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Glyn Chidlow, O'Sam Shibeeb, Malcolm Plunkett, Robert J. Casson, John P. M. Wood; Glial Cell and Inflammatory Responses to Retinal Laser Treatment: Comparison of a Conventional Photocoagulator and a Novel, 3-Nanosecond Pulse Laser. Invest. Ophthalmol. Vis. Sci. 2013;54(3):2319-2332. doi: 10.1167/iovs.12-11204.
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© ARVO (1962-2015); The Authors (2016-present)
Retinal laser photocoagulation represents a major treatment strategy for the management of diabetic macular edema (DME). However, the thermal nature of this procedure defines that collateral tissue injury result, meaning that it cannot be used near the fovea centralis. We studied inflammatory and glial responses resulting from treatment of rats with a conventional laser and with a novel short-duration, nonthermal laser (retinal regeneration therapy [2RT]) at clinically relevant energy levels.
Pigmented Dark Agouti rats were treated with either a conventional thermal continuous wave (CW; 532-nm, 100-ms pulse duration) or a short-pulse (2RT; 532-nm, Q-switched, 3-ns pulse) laser. Settings were at visible threshold for the CW laser (12.7 J/cm2/pulse) and at supra- and subvisible thresholds for the 2RT laser (“high,” 2RT-H, 163 mJ/cm2/pulse; “low,” 2RT-L, 109 mJ/cm2/pulse). Rats were killed at various subsequent time points. Samples were processed for histology, immunohistochemistry, RT-PCR, and Western blotting.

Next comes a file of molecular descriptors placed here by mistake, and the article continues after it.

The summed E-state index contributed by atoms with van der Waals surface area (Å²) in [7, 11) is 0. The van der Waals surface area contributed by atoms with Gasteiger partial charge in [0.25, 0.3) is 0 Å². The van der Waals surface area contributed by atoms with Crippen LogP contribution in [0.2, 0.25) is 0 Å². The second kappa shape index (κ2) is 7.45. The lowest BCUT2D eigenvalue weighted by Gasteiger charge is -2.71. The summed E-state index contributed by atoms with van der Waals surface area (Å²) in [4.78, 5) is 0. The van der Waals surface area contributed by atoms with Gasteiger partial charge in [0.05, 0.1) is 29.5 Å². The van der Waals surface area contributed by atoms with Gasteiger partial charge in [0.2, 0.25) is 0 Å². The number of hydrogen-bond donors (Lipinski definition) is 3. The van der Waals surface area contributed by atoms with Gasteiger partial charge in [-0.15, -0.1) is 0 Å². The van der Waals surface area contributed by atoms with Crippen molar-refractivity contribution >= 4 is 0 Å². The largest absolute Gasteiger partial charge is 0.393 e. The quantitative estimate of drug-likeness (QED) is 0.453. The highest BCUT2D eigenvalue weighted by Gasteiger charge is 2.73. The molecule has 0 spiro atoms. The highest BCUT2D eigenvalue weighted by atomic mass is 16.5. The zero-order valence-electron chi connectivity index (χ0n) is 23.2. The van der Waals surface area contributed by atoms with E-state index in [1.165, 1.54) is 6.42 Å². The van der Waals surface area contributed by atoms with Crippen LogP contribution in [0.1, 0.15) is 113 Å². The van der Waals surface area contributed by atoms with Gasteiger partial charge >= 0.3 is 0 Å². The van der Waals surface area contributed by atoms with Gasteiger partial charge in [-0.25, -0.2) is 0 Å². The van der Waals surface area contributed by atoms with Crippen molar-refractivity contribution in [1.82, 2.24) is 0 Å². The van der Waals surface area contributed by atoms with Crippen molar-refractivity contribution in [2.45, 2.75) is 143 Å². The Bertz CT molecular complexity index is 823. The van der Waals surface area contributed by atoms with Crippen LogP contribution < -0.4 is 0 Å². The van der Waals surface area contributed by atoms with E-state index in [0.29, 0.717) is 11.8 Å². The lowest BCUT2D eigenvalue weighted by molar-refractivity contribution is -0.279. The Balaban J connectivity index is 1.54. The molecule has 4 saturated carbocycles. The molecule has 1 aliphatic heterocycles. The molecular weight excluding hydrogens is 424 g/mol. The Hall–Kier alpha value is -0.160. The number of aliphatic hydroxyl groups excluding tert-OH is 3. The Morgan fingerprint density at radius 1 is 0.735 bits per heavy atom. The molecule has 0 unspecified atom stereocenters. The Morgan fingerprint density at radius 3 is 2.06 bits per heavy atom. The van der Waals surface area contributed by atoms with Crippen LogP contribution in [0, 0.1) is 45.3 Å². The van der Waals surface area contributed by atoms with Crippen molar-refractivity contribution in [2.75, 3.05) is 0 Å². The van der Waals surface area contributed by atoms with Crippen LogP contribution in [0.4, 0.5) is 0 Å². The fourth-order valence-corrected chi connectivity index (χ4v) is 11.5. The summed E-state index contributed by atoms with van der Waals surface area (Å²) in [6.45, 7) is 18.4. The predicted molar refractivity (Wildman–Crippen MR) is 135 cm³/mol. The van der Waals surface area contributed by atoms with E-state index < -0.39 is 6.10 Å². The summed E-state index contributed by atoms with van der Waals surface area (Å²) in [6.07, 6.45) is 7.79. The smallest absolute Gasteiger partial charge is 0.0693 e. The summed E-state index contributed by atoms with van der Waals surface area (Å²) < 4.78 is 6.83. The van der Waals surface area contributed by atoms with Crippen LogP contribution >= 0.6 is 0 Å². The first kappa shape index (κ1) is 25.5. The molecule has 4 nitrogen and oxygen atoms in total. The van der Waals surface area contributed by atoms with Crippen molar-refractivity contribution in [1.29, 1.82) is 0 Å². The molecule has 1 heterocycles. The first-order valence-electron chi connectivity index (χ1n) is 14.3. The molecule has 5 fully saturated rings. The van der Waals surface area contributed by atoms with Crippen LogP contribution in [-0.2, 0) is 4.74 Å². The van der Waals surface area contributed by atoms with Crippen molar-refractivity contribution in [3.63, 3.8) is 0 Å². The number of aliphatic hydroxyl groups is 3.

The CW laser caused outer retinal lesions that were associated with photoreceptor death, astrocyte and Müller cell activation, and infiltration of macrophages and neutrophils. Furthermore, inflammatory cytokines, heat shock proteins, endogenous trophic factors, and matrix metalloproteinases were induced. In comparison, all of these changes were drastically attenuated when the 2RT laser was used, particularly at the subthreshold setting.
The conventional laser produced marked retinal damage and cellular responses consistent with an inflammatory response to thermal injury. In contrast, the 2RT laser produced negligible retinal damage and cellular responses at clinically relevant settings. These results may have important implications for the treatment of retinal disease.
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